CD-ROM offers years' worth of mapping

by by Nancy Gardiner
Northern News Services

NNSL (Feb 03/97) - Imagine throwing away piles of maps taking up valuable storage space in government offices.

And then replacing them with new technology -- maps stored on CDs that can be printed on command.

"Probably, in a couple of years, this will be the norm -- giving geological mapping information on CDs or having them accessible on a web page," says Carolyn Relf, chief geologist with Indian and Northern Affairs Canada in Yellowknife.

"The CDs are largely of interest to exploration companies, and we get a fair number of requests from universities, anyone interested in land use, roads, conservation," Relf explains.

The new CD, produced by the GNWT and federal government, features four years of geological mapping and five NWT projects.

It was funded under the 1991-96 Canada/NWT Economic Development Agreement as a Mineral Initiatives project, which has since lapsed.

The CD-ROM is currently available through DIAND's geological mapping division in Yellowknife.

It was first introduced at the November Geoscience Forum in Yellowknife.

One of the featured maps is the Geology, Mineral Potential and Geologic Settings of the Anialik River Volcanic Belt, an area at the top end of the Slave province, about 80 kilometres east of Kugluktuk.

Rocks found in the area range in age from 2.7 billion to 3 billion years old. "Rocks found there are similar to rocks in the Yellowknife area," Relf says.

There are now five district geologists working for Relf at DIAND. In summer, they travel to the far reaches of the NWT to collect samples for their mapping projects. The maps are then presented in draft form for comment at the Geoscience Forum in November and published in January.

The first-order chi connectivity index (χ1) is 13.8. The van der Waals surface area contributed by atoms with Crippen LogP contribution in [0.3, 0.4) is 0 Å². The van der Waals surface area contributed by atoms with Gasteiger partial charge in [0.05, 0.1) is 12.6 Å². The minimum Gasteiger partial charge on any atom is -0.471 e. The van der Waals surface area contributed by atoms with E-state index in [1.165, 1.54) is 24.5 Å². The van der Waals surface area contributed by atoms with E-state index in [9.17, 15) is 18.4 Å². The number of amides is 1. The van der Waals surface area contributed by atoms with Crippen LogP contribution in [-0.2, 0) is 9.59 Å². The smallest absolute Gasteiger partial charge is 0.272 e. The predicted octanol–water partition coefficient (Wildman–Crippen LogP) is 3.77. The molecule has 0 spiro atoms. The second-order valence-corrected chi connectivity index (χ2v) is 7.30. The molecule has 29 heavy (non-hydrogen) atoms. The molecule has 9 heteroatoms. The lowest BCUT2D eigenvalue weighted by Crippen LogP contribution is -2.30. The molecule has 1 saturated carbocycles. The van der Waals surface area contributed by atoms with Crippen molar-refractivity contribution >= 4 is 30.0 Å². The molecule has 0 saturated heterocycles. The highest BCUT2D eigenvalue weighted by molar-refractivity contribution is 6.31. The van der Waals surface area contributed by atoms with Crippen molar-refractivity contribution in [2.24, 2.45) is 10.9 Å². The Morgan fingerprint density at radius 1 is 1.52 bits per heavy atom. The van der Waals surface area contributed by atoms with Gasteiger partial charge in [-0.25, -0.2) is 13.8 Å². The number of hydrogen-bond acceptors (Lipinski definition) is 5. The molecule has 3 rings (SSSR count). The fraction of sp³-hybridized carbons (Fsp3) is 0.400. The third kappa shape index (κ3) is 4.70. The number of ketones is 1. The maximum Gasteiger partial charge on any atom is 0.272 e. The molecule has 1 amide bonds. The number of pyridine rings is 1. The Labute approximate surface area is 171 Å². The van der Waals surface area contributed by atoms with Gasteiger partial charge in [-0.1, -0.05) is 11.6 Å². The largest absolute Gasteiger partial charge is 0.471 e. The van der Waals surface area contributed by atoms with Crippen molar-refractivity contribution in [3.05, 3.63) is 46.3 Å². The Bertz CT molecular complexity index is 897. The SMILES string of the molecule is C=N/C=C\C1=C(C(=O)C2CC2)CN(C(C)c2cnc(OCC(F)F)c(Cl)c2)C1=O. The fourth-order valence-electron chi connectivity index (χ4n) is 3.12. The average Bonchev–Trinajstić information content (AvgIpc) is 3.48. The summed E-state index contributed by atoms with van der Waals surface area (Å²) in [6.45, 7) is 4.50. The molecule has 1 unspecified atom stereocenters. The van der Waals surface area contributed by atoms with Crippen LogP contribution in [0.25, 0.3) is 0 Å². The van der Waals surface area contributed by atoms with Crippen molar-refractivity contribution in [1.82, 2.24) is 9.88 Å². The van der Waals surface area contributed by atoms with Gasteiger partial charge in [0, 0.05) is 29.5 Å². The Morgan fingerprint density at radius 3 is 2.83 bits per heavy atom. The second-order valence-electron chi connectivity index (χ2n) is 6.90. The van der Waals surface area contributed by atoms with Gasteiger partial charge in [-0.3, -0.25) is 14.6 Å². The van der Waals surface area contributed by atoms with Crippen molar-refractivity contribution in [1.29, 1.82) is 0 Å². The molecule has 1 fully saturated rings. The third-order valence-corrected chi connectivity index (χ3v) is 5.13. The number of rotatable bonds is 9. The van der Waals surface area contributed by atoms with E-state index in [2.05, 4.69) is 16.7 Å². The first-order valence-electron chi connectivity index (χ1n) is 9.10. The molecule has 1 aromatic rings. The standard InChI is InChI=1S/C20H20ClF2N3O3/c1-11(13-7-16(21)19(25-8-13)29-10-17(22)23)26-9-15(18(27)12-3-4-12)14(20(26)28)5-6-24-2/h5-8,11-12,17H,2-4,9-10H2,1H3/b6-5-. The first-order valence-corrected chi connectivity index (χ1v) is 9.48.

The data maps featured on the CD display rock ages right on the map. "A lot of times, government mapping does end up with claims being staked," says Relf.

To be fair to everyone, if there is an important mineral discovery, DIAND would issue a national press release, says Relf. Then the exploration companies would vy for claims amongst themselves.

"The next push is for the Keewatin region," says Relf.

Using customized software called Field Log, from the Geological Survey of Canada, geologists at DIAND are able to use a portable laptop computer with them in the field.

Their maps are used when developing a protected area strategy, so that's something the geologists keep in mind when they are mapping, says Relf.

Last April, DIAND officially formed a minerals resources directorate. It includes a geology, mineral policy division and mining recording section.

At the recent Geoscience forum in November, delegates were asked what they wanted most from the new agency. The resounding answer back was "Maps -- fill in the white bits," says Relf.

"DIAND will probably get more into mapping as the GNWT role is reducing," notes Relf.

There are still some hurdles to overcome with offering maps on a web site, but DIAND is reportedly looking into it.